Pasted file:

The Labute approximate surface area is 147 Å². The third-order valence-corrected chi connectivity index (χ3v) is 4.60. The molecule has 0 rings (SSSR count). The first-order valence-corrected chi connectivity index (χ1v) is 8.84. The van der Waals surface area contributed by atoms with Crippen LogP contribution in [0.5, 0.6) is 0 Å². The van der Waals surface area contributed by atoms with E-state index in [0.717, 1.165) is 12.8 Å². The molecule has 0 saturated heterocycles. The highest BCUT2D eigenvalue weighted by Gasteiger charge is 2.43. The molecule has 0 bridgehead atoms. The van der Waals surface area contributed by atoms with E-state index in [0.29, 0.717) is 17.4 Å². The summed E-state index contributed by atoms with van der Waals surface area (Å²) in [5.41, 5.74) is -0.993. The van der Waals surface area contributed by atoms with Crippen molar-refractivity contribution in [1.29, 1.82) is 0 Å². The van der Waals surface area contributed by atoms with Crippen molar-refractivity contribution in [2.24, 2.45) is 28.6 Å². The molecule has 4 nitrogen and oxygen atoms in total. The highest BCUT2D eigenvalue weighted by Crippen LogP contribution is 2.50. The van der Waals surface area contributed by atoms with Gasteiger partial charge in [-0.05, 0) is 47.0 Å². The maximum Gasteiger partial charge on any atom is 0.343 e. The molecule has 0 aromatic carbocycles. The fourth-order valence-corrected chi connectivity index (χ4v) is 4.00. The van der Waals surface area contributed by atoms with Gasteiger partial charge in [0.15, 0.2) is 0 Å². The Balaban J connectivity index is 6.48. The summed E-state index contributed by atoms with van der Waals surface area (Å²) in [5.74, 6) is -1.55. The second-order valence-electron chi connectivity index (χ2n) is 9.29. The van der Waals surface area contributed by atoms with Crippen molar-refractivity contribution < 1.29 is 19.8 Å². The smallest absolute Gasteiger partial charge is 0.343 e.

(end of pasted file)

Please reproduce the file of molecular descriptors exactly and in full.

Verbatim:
The Labute approximate surface area is 147 Å². The third-order valence-corrected chi connectivity index (χ3v) is 4.60. The molecule has 0 rings (SSSR count). The first-order valence-corrected chi connectivity index (χ1v) is 8.84. The van der Waals surface area contributed by atoms with Crippen LogP contribution in [0.5, 0.6) is 0 Å². The van der Waals surface area contributed by atoms with E-state index in [0.717, 1.165) is 12.8 Å². The molecule has 0 saturated heterocycles. The highest BCUT2D eigenvalue weighted by Gasteiger charge is 2.43. The molecule has 0 bridgehead atoms. The van der Waals surface area contributed by atoms with E-state index in [0.29, 0.717) is 17.4 Å². The summed E-state index contributed by atoms with van der Waals surface area (Å²) in [5.41, 5.74) is -0.993. The van der Waals surface area contributed by atoms with Crippen molar-refractivity contribution in [1.29, 1.82) is 0 Å². The van der Waals surface area contributed by atoms with Crippen molar-refractivity contribution in [2.24, 2.45) is 28.6 Å². The molecule has 4 nitrogen and oxygen atoms in total. The highest BCUT2D eigenvalue weighted by Crippen LogP contribution is 2.50. The van der Waals surface area contributed by atoms with Gasteiger partial charge in [-0.05, 0) is 47.0 Å². The maximum Gasteiger partial charge on any atom is 0.343 e. The molecule has 0 aromatic carbocycles. The fourth-order valence-corrected chi connectivity index (χ4v) is 4.00. The van der Waals surface area contributed by atoms with Gasteiger partial charge in [0.15, 0.2) is 0 Å². The Balaban J connectivity index is 6.48. The summed E-state index contributed by atoms with van der Waals surface area (Å²) in [5.74, 6) is -1.55. The second-order valence-electron chi connectivity index (χ2n) is 9.29. The van der Waals surface area contributed by atoms with Crippen molar-refractivity contribution < 1.29 is 19.8 Å². The smallest absolute Gasteiger partial charge is 0.343 e.